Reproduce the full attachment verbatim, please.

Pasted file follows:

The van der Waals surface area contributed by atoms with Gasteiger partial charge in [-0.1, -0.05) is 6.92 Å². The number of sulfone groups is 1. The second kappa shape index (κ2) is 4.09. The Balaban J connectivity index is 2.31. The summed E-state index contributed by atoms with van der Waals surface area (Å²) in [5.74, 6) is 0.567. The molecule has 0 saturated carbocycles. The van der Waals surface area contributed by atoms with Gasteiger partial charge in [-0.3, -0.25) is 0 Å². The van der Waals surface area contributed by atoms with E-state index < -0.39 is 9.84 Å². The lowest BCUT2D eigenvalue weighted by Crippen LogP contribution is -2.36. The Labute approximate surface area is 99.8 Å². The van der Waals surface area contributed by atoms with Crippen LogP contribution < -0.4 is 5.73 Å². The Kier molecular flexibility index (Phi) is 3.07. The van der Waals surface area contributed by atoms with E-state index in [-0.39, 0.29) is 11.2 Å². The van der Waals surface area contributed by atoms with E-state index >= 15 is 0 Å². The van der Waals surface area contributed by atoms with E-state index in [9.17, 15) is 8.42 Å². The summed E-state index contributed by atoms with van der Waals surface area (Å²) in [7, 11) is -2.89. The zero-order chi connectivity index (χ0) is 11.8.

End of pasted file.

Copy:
The van der Waals surface area contributed by atoms with Gasteiger partial charge in [-0.1, -0.05) is 6.92 Å². The number of sulfone groups is 1. The second kappa shape index (κ2) is 4.09. The Balaban J connectivity index is 2.31. The summed E-state index contributed by atoms with van der Waals surface area (Å²) in [5.74, 6) is 0.567. The molecule has 0 saturated carbocycles. The van der Waals surface area contributed by atoms with Gasteiger partial charge in [-0.3, -0.25) is 0 Å². The van der Waals surface area contributed by atoms with E-state index < -0.39 is 9.84 Å². The lowest BCUT2D eigenvalue weighted by Crippen LogP contribution is -2.36. The Labute approximate surface area is 99.8 Å². The van der Waals surface area contributed by atoms with Crippen LogP contribution < -0.4 is 5.73 Å². The Kier molecular flexibility index (Phi) is 3.07. The van der Waals surface area contributed by atoms with E-state index in [-0.39, 0.29) is 11.2 Å². The van der Waals surface area contributed by atoms with E-state index >= 15 is 0 Å². The van der Waals surface area contributed by atoms with E-state index in [9.17, 15) is 8.42 Å². The summed E-state index contributed by atoms with van der Waals surface area (Å²) in [7, 11) is -2.89. The zero-order chi connectivity index (χ0) is 11.8.